Earlier this year, I had the privilege of working alongside the team at Flying Labs Panamá. Back in April, I met with Joseph Muhlhausen, head of drone and data systems at WeRobotics, in Montréal, Canada, where I attend university. Joseph was involved in a conference at ICAO, so it was a matter of chance that we were able to meet. Over coffee, he informed me that Panamá Flying Labs had kindly agreed to host me for a 12-week internship. At the time, I knew Panama as a small, Central American country with a vital canal. My Spanish was limited to “hola,” “uno,” “dos,” and “tres.” I was excited to spend my summer living and working in Panamá.
On Friday, June 14, 2019, I arrived in Panamá City. I couldn’t believe the level of heat and humidity. It was a place like none that I’d seen before, organized chaos with a kind of electricity about it. On the first day in the Lab, I met the Panama Flying Labs team and started learning about their various projects. I immediately felt welcome with the team and was excited to embark on a new journey into the world of drones for social good.
My first trip to the field was to a pineapple farm called ‘Zanguenga’ in La Chorrera province. It was there that we first tested the Parrot Disco Pro and its multispectral camera, the Sequoia+. From these flights, we outputted an NDVI—a colored index indicative of crop health, using Pix4D photogrammetry software, as pictured below. Some fresh pineapple and lunch followed this in the local town.
Perhaps the highlight of my time in Panamá was the trip to Chiriquí province, which borders Costa Rica to the country’s west. While in Chiriquí, we worked alongside the Agricultural Ministry to deliver a course in precision agriculture. It was an eye-opening exemplification of ‘the power of local,’ something that resonated with me throughout my internship. There was a very productive symbiotic relationship between the two organizations as they improved local capacity in drone and data analysis skills while we gained an insight into the potential of drone technology within agriculture.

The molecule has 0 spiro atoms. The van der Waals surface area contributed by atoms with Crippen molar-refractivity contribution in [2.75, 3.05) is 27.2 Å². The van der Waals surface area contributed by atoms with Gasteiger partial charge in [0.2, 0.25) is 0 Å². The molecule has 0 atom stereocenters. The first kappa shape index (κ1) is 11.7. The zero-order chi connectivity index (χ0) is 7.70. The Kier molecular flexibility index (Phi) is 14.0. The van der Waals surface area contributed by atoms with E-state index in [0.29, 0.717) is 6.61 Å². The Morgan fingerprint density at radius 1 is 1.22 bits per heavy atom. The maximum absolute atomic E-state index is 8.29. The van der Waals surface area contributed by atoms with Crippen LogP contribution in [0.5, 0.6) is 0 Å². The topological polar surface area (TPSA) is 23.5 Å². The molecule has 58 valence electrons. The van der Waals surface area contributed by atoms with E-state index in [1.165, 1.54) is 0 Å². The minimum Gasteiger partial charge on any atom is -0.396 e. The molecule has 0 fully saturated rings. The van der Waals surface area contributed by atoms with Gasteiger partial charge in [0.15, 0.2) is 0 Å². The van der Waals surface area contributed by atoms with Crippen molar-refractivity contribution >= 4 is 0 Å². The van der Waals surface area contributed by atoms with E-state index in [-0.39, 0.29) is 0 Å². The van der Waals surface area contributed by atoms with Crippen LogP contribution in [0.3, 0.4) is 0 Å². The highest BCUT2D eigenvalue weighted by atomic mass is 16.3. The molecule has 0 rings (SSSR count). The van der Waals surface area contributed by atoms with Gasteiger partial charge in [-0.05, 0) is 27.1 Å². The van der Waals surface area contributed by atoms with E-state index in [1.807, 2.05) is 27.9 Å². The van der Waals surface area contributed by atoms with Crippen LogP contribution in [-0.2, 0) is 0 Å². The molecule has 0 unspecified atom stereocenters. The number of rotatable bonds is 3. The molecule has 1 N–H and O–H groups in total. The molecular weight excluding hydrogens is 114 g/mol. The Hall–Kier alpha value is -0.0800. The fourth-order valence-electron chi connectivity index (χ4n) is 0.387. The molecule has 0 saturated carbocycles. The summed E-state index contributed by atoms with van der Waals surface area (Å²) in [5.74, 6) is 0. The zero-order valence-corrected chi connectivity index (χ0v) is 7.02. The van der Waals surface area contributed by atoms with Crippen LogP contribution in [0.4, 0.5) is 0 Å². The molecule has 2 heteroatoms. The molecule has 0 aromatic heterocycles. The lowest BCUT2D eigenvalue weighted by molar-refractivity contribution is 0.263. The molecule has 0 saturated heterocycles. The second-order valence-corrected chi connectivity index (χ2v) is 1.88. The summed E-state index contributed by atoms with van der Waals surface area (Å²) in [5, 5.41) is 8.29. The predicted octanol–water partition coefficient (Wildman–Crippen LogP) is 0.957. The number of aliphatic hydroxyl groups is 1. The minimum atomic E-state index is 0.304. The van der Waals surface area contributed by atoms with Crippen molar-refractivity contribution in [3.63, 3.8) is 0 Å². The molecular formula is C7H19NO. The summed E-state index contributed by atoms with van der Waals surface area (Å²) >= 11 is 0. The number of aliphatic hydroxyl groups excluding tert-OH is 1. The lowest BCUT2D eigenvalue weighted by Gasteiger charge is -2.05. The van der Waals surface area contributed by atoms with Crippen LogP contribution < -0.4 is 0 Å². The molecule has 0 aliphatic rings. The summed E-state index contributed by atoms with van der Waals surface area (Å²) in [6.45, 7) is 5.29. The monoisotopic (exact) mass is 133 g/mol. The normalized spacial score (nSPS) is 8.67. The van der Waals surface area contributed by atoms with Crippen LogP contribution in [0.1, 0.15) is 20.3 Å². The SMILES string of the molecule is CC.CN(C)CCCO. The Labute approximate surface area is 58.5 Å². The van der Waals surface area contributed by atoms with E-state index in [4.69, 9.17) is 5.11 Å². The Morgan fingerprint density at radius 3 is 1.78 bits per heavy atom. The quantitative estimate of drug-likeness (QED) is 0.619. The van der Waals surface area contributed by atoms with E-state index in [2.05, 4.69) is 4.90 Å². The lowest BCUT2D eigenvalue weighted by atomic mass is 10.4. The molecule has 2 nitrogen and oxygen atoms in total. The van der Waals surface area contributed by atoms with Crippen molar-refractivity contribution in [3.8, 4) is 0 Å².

The week-long trip was full of adventure, laughs, and memories. It was an excellent opportunity to get to know the team in a less formal setting. In summary, ‘La Republica de Chiriquí’ did not cease to amaze.
One of the most memorable experiences I had in Panamá was a weekend trip to Darien province—one of Panama’s most impoverished and least frequented. My good friend Jose “Toto” Guilarte of Venezuela and I worked alongside Global Brigades to introduce the possibility of using drones to improve quality of life in the ‘Pueblo Nuevo’ Brigade, home to approximately a hundred indigenous Panamanians. It was a humbling and grounding experience to be welcomed into their community to share the drone technology and capabilities with them.
Towards the conclusion of my time in Panamá, Professor Humberto, director of Panama Flying Labs, very kindly took me to the Atlantic Coast, east of Colón. It was my first time seeing the Atlantic Ocean and a great day of exploring the Carribean coast. It was a true reflection on the generosity, hospitality, and friendliness of the Panamanian people for him to so kindly take me.
It was truly remarkable to work alongside a team that radiated such passion for their work, symbolized what it means to be a humanitarian, and taught me so much about the country they adore.
Now that I’m back at university, it’s hard to believe that I just spent 12 weeks in Panamá! I learned things I’d never considered. I shared memories I will treasure forever, and most importantly, I forged friendships that will last a lifetime.
A special thanks to Sonja Betschart and Joseph Mulhausen from WeRobotics who made this past summer possible, Dania Montenegro, my coordinator (and my Panamanian mother), Dr. Humberto Rodriguez and of course the entire team at Panamá Flying Labs.